On this date in 1865, Captain Henrich "Henry" Wirz was executed by hanging. Wirz, a Swiss immigrant and former doctor, had been in charge of the Confederacy's Camp Sumter and the Andersonville prison camp during the American Civil War. He was the only person to be tried, convicted and executed for war crimes committed during the war.
Of the P.O.W. camps set up by either the Confederates or Union, Andersonville became the most notorious. Lack of food and unsanitary conditions were the primary cause of death for nearly 13,000 Union soldiers who died while imprisoned there. The stories of life as a prisoner in Andersonville are ones of misery and horror, however, Andersonville was far from the exclusive cause of death and misery for POWs during the Civil War.
Both Confederate and Union prisoner camps suffered deaths in the thousands with the same causes (exposure, starvation, contaminated drinking water, etc.) during the war. Food supplies were short and many prisons were over-crowded. With a few exceptions, most prison camps of that time lost roughly 10-25% of their prisoner population. Andersonville had a prisoner population that was quite high compared to others (45,000 prisoners). It lost nearly 30% of its prisoners. With increased crowding and the food supplies even worse for the South near the end of the war than for the North, it is perhaps remarkable that the deaths weren't even higher.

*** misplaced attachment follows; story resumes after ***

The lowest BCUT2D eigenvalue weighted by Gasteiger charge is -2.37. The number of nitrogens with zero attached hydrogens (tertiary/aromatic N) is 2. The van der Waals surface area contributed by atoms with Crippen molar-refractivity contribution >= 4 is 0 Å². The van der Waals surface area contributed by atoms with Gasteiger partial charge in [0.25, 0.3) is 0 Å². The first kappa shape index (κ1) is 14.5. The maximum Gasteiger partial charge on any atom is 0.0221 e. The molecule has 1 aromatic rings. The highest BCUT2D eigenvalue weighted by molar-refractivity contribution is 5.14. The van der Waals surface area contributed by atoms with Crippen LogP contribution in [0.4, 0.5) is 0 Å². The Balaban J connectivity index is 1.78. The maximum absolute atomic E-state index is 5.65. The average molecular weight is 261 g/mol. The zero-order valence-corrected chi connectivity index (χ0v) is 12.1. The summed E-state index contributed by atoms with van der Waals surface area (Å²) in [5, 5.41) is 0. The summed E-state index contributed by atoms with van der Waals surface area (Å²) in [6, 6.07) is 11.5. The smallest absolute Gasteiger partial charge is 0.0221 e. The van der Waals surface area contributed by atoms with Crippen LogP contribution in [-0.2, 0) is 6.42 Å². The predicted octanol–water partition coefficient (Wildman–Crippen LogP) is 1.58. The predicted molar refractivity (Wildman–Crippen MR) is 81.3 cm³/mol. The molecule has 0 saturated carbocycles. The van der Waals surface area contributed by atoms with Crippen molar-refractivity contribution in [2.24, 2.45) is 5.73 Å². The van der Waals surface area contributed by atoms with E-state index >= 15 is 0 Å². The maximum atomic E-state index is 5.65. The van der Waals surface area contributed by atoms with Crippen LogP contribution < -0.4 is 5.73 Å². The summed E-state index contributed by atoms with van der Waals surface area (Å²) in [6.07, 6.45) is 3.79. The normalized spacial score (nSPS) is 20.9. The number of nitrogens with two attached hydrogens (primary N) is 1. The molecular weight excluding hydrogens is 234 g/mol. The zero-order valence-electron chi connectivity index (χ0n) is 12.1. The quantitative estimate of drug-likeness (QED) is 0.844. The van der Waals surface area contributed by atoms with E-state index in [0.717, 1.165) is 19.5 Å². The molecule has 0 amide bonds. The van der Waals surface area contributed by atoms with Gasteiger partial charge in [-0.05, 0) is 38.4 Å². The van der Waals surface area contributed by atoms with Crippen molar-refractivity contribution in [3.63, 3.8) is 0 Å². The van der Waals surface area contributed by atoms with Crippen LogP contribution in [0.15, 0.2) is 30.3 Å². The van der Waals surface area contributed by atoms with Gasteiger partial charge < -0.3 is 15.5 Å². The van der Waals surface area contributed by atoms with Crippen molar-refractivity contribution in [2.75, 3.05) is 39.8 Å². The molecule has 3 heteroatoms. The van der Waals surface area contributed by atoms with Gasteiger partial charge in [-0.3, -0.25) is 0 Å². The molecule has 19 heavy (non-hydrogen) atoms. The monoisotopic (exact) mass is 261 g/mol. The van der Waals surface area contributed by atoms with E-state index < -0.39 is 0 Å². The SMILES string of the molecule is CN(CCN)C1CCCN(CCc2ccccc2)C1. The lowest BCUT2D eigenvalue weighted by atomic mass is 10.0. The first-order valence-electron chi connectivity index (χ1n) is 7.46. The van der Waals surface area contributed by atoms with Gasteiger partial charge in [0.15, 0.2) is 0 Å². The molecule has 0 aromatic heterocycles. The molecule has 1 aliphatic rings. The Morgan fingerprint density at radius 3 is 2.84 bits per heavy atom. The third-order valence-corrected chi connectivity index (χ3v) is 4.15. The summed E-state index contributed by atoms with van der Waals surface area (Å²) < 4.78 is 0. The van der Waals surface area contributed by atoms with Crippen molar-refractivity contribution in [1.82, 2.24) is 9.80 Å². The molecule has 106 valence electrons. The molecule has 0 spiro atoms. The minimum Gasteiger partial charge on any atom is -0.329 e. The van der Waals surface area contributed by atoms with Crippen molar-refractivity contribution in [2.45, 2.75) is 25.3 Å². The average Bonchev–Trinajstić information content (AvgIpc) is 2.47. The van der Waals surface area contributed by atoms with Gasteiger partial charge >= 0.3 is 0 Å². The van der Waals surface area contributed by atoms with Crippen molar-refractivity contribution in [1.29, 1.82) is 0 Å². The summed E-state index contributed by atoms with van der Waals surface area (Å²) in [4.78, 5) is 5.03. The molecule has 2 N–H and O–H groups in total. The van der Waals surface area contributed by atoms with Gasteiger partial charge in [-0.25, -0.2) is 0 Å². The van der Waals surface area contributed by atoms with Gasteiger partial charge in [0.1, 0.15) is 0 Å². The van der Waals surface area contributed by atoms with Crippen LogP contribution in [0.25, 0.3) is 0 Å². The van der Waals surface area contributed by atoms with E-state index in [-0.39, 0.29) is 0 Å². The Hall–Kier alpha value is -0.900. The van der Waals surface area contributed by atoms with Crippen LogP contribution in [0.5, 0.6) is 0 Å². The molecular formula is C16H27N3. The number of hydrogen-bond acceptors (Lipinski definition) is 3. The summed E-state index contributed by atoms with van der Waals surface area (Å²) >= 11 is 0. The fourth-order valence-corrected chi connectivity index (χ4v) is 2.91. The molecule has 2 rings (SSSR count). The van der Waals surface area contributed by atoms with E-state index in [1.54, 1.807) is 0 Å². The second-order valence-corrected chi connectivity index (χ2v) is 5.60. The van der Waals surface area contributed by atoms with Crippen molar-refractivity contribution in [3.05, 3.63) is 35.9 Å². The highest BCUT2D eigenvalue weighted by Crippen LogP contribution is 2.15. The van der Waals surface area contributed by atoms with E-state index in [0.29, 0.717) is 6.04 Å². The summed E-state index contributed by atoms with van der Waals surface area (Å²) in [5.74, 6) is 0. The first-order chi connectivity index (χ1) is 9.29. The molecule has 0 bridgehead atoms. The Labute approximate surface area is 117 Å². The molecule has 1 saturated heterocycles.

Following the war, Henry Wirz brought to Washington D.C. and put on trial. Wirz presented evidence that he'd requested more supplies and a means to improve prison conditions. Ultimately he was found guilty of conspiracy and murder and executed on November 10, 1865. As time has passed and knowledge of the other P.O.W. camps has spread, the death of Wirz is seen as unfair by some. However, the stories of Andersonville and the large number of deaths had outraged the public. In the public eye, someone had to answer for what had happened. Henry Wirz was it.
Camp Sumter has become the Andersonville National Historic Site in the time since. It is said that ghosts of the prisoners who died lingering, horrible deaths still roam the former prison grounds.
Pay a visit to Andersonville National Historic Site.
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